Brock Lesnar: Believe It Or Not A Success In The World Of MMA
“The anomaly has returned to Monday Night Raw,” these were the words used by WWE play-by-play man Michael Cole as the former UFC & WWE champion Brock Lesnar made his return to the WWE after rumors of his return had been circulating throughout the internet. It was later announced by many pro wrestling websites that Lesnar had signed a 1-year deal with the WWE.
As most fans know Lesnar retired from the UFC following a loss to former strikeforce heavyweight champion Allistair Overeem at UFC 141, a fight that was seen as battle of two behemoths as the hype video for the PPV listed both fighter’s height and weight.
During the fight Overeem constantly targeted the midsection of Lesnar, who just seven months earlier had 12-inches of his colon removed after it was revealed seven months earlier that he had once again been struck with diverticulitis, a disease that almost killed the former NCAA Heavyweight Champion in late 2009. Eventually the attacks took their toll, as Overeem would land a kick to the body that dropped Lesnar and allowed him to finish the fight via TKO in the first round.
Many say Lesnar didn’t belong in the UFC but apparently these many didn’t pay very much attention his career. Was it short, yes. Was it successful, yes.
Brock Lesnar fought in just eight career MMA fights, seven of which took place in the UFC, the top mixed-martial arts organization in the world, home to the best fighters in the world.
During his career Lesnar captured the UFC Heavyweight Championship in just his third fight against UFC Hall of Famer Randy Couture and defended it on two separate occasions against Frank Mir, who had beaten Lesnar in just his second career fight, and Shane Carwin, who at the time was undefeated.
Following his UFC 121 loss to Velasquez, there were many critics of Lesnar saying that he couldn’t take a punch and that he wasn’t fully committed to Mixed Martial Arts. Lesnar has said that he wasn’t able to train at 100% due to complications from diverticulitis, a disease that kept him out of action for almost a year as well as almost taking his life.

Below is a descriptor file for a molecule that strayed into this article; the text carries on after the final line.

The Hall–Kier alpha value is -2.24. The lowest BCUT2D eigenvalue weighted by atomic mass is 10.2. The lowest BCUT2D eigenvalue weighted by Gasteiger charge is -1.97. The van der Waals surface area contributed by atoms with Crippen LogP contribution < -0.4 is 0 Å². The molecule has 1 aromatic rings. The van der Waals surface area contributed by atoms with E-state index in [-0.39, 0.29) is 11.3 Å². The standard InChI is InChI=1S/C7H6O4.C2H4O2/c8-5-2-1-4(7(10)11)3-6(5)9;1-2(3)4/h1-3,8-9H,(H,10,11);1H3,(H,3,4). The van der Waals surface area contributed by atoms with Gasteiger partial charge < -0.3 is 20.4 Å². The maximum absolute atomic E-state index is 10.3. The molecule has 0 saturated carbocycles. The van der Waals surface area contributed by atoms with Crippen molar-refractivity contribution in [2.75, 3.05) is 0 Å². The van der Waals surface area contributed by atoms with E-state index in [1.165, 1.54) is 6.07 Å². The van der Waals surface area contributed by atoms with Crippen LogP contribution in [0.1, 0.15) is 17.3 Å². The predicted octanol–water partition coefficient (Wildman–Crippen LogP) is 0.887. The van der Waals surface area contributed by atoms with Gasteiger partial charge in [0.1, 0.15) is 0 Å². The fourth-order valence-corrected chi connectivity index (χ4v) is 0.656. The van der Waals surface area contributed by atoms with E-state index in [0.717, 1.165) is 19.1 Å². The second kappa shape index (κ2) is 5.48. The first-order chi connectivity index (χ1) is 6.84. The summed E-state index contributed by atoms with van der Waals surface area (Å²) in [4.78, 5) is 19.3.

Many athletes, not just fighters play or fight for years without ever winning a championship, but Brock Lesnar did that in just three fights. So why do people constantly criticize Lesnar?
Brock Lesnar was a polarizing figure in the world of sports. He was the WWE’s youngest champion and even attempted to make the Minnesota Vikings, following his very ugly departure from the WWE.
Lesnar’s criticism may not have only been based on his in-fight performance but also from his post-fight performance.
After his win at UFC 100 Lesnar flipped the crowd off while talking trash about UFC sponsor Bud Light and saying he would be drinking a coors light, as well as talking about “getting on top of his wife,” during the post-fight press conference he would apologize for these actions.
Although this drew ciritcism it also made him the UFC’s biggest PPV draw.
Lesnar’s UFC 116 title defense against the then undefeated Shane Carwin was billed as the biggest heavyweight fight of all time and was even voted Best Major Show in the 2010 Wrestling National Observer. Lesnar was the UFC’s must see attraction. Lesnar would survive an early first round barrage of punches by Carwin to win via Arm-Triangle in the second round and earn him submission of the night honors. During the post fight press conference Lesnar was asked to describe the first round to which he quickly replied, “Hurricane Katrina,” drawing a laugh from those in attendance.
For those who think Lesnar didn’t belong among the best heavyweights need to check their facts.
Lesnar’s two title defenses are tied for the most in the UFC with Tim Sylvia and Randy Couture and anytime your name is alongside Randy Couture in the world of MMA, you’ve apparently done something right. Lesnar also held the belt for over 700 days while some of that was during his illness that’s not a bad number.
While Lesnar’s MMA career is over he left a legacy by not only becoming a champion of the sport but by drawing professional wrestling fans into the world Mixed Martial Arts.